- File Size: 5301 KB
- Print Length: 592 pages
- Publisher: Avon Impulse (May 24, 2016)
- Publication Date: May 24, 2016
- Sold by: HarperCollins Publishers
- Language: English
- ASIN: B00G2ANEFU
- Text-to-Speech: Enabled
- Word Wise: Enabled
- Lending: Not Enabled
- Amazon Best Sellers Rank: #186,749 Paid in Kindle Store (See Top 100 Paid in Kindle Store)
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The Official Essex Sisters Companion Guide Kindle Edition
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Top customer reviews
Even readers who are not interested in the academic writings here should at least read the new material for the series. There is the final 10 years later epilogue to the series which gives readers the updates on the characters including children. There is also a short story entitled A MIDSUMMER NIGHT'S DISGRACE which tells the story of one of the women who was also branded with a notorious nickname like Josie in PLEASURE FOR PLEASURE. In A MIDSUMMER NIGHT'S DISGRACE, Cecilia who was tarred by her brother's nickname "Silly Billy" because men where afraid that her brother's mental disability might be hereditary. In this story, Cecilia gets her happy ending. She decides to court ruination in order to be able to avoid continuing in society. When she approaches the musician who caught her attention, she gets more than she expected. While the story is short, it is sweet and I enjoyed the interaction between the hero and heroine. While only tangentially connected with the series, Josie and Mayne make an appearance.
Finally, there is an alternate ending for KISS ME, ANNABEL. This definitely should not be read until after the novel itself. Apparently, the entire second half of that novel was re-written and the original draft is included in this guide. It was interesting to see the differences between the original and final book. I prefer the final story, but I did like that in the original version, a portion of Rafe and Imogen's story from THE TAMING OF THE DUKE. One of my complaints of that book was the Rafe's kicking of his addiction to alcohol happened too close to the romance for me. In the original version of KISS ME, ANNABEL, Rafe begins his sobriety in that book which is exactly what I wanted emotionally for Rafe and Imogen's story. It was a fascinating exercise to see how that story might have been different.
For readers of the Essex Sisters series, this Companion Guide is worth reading even if you just read the extra material for the series itself.
For me, though, the reason I gave this a 5-star rating was the author's decision to include the final 19 chapters that her editor compelled her to scrap of the second novel in the Essex Sisters series, Kiss Me, Annabel. Of the four books in this series, I always considered this to be the weakest of them (and yes, I have read them all at least twice...I won't admit to having read the others more than four times, though.) While I still enjoyed the book far more than the average romance novel, I remember thinking at the time I read it that it seemed almost as if when Annabel and Ardmore arrived in Scotland, they somehow accidentally migrated into a Jude Devereaux novel circa 1988. (Not that there's anything wrong with Jude Devereaux, but still, one does not wish to encounter Ms. Devereaux while reading Ms. James.) The second half of that novel always felt contrived, and now we know why. Though the scrapped last half of the original Kiss Me, Annabel included in the book is in draft form, and undoubtedly would have appeared more polished and nuanced in final publication, it quite simply rings true. One of the only problems I had with The Taming of the Duke, which is still my favorite Eloisa James novel, was how Rafe managed to stop drinking without support or guidance. The way it occurs in this story, with the assistance of Father Armailhac, makes so much more sense. Imogen appears much more complex and reflective, which would have made the her change to a more sympathetic character much smoother in The Taming of the Duke. Tess, who appears with considerable edge and more depth in this version, also gets a little more screen time, which is also more satisfactory than the way she seemed to disappear for the majority of two novels in the published version. The plot, while dark, is more satisfying, more interesting, and more true to the characters. I remember once reading an article where Ms. James expressed that she felt the rewrite her editor insisted upon ruined this novel, and having read this version, I'm inclined to agree. Unlike the experience of reading the ending that Jane Austen wrote then scrapped for Persuasion, which while interesting, is nowhere near as sublime as the "You pierce my soul" letter, I felt, reading this version of Kiss Me, Annabel, that it is the true ending this book deserves. While I'm sure the editor who ordered this change meant well, this should serve to editors everywhere as a cautionary tale against bowdlerizing an author who is, as this author was during this series, at the top of her game. All in all, it is a fascinating comment on the editing process, and a must-read for any Essex Sister aficionado.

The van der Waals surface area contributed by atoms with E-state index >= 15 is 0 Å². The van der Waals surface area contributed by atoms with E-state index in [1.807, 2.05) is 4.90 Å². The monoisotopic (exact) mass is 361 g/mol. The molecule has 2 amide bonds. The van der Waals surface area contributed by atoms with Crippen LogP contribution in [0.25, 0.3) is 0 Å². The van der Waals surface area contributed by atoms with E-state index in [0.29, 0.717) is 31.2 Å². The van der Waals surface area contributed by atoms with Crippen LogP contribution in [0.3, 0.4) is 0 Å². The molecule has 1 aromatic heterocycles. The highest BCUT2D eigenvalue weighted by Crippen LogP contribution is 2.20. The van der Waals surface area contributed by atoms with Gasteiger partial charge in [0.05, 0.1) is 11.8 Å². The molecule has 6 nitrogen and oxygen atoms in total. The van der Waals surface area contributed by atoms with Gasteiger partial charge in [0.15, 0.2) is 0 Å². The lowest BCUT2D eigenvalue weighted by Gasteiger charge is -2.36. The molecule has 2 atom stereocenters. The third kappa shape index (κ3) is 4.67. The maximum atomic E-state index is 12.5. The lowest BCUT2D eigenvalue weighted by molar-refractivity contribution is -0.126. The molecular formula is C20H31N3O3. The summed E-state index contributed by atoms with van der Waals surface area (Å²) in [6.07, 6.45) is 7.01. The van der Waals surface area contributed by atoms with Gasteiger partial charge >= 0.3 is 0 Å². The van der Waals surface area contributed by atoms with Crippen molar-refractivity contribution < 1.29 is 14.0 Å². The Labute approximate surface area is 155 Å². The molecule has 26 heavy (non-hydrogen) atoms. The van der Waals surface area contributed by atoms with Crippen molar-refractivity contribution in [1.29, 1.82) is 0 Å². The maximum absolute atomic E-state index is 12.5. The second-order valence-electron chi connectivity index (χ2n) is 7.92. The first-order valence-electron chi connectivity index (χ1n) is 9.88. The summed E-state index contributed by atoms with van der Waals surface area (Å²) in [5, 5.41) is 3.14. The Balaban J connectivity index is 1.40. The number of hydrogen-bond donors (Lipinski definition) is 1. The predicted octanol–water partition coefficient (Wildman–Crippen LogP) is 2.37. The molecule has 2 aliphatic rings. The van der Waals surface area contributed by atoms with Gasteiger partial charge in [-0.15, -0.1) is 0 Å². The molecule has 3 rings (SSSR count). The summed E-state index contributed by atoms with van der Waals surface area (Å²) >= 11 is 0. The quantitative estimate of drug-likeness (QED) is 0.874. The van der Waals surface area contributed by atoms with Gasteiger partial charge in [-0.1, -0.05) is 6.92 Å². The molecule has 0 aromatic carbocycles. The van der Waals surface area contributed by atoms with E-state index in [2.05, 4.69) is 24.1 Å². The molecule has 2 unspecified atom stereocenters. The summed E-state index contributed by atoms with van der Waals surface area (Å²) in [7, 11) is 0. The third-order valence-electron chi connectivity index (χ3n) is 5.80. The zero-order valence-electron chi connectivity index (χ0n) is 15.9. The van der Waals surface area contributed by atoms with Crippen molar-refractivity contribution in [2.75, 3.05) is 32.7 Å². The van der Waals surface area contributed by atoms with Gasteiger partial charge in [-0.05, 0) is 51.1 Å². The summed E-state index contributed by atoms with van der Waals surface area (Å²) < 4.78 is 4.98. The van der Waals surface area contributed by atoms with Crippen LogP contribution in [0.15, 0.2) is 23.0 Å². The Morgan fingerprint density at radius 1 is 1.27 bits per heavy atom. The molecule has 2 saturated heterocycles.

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Also, I liked the "Kiss Me Annabel" alternate ending, though I like the published version more :)